For some fans it's Mantle, and for others it's Mays. That will never change.
"In my opinion," Elway said, "legacies don't get created until you're done."
Who's he kidding? In the next breath, Elway said he already had Manning in his personal top five.
The best of the best might act like they don't keep score like fans do, but deep down they're just like the rest of us. After he won his fifth NBA championship, Kobe Bryant admitted to reporters that he'd been lying to them all along -- that he really, really wanted to get to five before a certain former teammate did.
"I just got one more than Shaq," Bryant said then. "So you can take that to the bank. You know how I am, you guys know how I am. I don't forget anything."
I'm betting Peyton Manning hasn't forgotten anything, either, whether it was people saying he couldn't beat Brady or that he couldn't throw the ball in cold postseason weather. No athlete that competitive and successful isn't driven at times by real or imagined slights.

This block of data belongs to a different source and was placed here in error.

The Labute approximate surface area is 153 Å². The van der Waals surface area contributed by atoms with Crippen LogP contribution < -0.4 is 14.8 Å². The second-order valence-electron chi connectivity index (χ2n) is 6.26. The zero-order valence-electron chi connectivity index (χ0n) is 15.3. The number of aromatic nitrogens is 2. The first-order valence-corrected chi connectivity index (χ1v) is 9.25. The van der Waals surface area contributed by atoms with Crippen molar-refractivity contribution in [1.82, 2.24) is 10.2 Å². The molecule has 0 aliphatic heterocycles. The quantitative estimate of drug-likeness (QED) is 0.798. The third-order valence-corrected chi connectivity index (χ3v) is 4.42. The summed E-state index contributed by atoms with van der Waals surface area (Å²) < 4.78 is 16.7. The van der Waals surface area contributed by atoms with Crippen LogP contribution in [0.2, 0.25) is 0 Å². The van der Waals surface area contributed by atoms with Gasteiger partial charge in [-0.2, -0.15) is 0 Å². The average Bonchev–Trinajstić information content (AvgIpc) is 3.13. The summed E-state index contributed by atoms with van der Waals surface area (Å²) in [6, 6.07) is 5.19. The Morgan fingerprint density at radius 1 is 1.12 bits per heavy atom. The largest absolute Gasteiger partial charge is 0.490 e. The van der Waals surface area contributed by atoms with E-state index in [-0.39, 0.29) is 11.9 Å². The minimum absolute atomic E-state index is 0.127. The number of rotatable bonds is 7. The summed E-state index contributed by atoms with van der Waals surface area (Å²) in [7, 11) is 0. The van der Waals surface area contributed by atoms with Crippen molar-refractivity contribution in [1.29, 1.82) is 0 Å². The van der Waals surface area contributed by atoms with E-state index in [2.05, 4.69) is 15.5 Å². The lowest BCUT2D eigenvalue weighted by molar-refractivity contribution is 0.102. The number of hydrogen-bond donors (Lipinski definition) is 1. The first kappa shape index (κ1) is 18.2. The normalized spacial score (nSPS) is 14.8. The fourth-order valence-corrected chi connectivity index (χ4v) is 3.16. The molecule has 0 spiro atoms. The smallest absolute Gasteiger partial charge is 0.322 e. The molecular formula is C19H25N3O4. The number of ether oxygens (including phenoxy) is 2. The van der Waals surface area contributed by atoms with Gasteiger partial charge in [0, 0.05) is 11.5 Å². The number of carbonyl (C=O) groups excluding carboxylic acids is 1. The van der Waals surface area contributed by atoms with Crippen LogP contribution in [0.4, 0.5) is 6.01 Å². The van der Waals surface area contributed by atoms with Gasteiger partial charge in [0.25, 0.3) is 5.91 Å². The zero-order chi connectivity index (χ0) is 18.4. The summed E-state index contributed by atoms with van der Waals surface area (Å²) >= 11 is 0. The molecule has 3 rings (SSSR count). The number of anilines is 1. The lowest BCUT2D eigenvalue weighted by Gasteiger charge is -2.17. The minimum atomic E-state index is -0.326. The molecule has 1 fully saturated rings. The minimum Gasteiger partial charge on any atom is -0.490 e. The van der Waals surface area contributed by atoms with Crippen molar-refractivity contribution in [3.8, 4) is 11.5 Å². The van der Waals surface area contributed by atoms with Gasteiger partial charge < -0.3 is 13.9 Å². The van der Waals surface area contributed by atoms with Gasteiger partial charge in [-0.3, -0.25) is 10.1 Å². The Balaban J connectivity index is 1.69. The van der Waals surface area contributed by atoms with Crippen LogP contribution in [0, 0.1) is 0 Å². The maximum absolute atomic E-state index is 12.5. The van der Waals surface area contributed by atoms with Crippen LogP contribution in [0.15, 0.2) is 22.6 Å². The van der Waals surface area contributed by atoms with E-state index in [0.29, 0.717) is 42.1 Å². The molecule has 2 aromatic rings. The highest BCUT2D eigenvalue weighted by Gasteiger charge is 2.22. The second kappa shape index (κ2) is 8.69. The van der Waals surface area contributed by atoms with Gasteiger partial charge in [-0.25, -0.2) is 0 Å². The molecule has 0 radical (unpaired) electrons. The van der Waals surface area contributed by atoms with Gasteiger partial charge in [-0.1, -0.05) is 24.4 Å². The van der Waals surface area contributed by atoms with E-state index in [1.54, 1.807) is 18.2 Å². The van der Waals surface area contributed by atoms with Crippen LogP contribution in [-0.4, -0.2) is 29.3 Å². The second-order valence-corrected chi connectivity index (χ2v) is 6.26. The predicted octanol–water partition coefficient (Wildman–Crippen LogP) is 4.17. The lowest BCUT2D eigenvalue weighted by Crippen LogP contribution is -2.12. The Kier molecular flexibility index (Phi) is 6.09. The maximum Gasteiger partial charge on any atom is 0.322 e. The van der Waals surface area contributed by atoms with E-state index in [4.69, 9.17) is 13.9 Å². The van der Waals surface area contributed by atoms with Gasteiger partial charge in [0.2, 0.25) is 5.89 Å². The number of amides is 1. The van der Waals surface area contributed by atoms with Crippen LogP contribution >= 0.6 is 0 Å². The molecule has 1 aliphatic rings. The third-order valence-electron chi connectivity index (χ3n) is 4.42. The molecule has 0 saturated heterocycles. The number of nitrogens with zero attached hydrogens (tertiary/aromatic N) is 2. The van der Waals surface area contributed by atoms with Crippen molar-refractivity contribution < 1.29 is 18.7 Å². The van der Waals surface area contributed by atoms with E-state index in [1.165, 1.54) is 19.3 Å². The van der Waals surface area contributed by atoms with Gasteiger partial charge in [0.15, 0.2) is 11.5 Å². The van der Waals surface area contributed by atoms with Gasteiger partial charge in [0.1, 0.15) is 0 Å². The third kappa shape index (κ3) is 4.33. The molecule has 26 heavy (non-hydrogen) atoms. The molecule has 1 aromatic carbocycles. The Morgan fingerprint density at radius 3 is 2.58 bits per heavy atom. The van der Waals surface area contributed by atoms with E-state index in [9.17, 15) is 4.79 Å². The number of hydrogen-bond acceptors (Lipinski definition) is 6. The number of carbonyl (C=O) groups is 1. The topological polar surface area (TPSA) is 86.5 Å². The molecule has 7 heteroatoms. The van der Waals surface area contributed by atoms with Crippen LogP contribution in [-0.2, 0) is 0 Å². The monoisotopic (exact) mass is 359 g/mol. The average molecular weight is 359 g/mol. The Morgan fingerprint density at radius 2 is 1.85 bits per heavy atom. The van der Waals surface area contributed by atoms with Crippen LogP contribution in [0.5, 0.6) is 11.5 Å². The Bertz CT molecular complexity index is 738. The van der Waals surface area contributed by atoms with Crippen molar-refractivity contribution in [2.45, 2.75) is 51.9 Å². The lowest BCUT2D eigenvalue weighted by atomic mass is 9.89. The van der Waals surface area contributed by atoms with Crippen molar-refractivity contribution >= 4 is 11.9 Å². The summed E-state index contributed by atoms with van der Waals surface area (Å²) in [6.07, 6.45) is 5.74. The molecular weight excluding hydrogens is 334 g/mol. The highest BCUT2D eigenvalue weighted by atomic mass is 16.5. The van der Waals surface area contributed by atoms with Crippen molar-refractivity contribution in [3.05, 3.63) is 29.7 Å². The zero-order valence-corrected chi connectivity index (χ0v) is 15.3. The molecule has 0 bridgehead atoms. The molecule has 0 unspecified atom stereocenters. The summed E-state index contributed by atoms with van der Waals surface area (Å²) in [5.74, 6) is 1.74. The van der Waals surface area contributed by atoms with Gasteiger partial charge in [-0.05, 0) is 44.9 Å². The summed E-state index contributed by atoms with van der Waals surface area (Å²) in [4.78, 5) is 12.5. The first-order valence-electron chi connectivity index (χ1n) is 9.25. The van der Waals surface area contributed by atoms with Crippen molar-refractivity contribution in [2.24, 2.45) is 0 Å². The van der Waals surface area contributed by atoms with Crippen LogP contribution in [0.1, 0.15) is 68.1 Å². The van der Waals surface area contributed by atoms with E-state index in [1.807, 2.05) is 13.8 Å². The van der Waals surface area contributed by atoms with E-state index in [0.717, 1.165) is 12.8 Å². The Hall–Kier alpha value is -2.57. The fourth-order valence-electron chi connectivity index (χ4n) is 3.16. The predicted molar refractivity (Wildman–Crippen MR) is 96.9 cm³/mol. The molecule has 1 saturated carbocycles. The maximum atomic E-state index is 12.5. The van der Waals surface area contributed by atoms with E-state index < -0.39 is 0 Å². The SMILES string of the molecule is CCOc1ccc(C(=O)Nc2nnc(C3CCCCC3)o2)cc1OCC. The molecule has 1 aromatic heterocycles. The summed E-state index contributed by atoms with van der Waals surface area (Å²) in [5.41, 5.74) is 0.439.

Elway said that during the time Denver chased after its blue-chip recruit, Manning was "still in shock" that the Indianapolis Colts had actually fired him. Peyton was surely motivated by the pain. He recovered from all those neck surgeries to lead the Broncos to two consecutive 13-3 seasons, to a record-shattering offensive performance in 2013 and to this Super Bowl matchup with a team, Seattle, that wanted to sign Peyton, too.
"He's built this unbelievable legacy," said Wilson, the one quarterback here unafraid of the L-word. "And he's one of the best -- if not the best -- quarterbacks to ever play the game."
Is he the best? Or is he simply one of the best? Your opinion is your opinion, and what happens Sunday may or may not make or break your case.
But this much is already clear about Peyton Manning's legacy, at least as it relates to Super Bowl XLVIII:
He gets to play. We get to decide.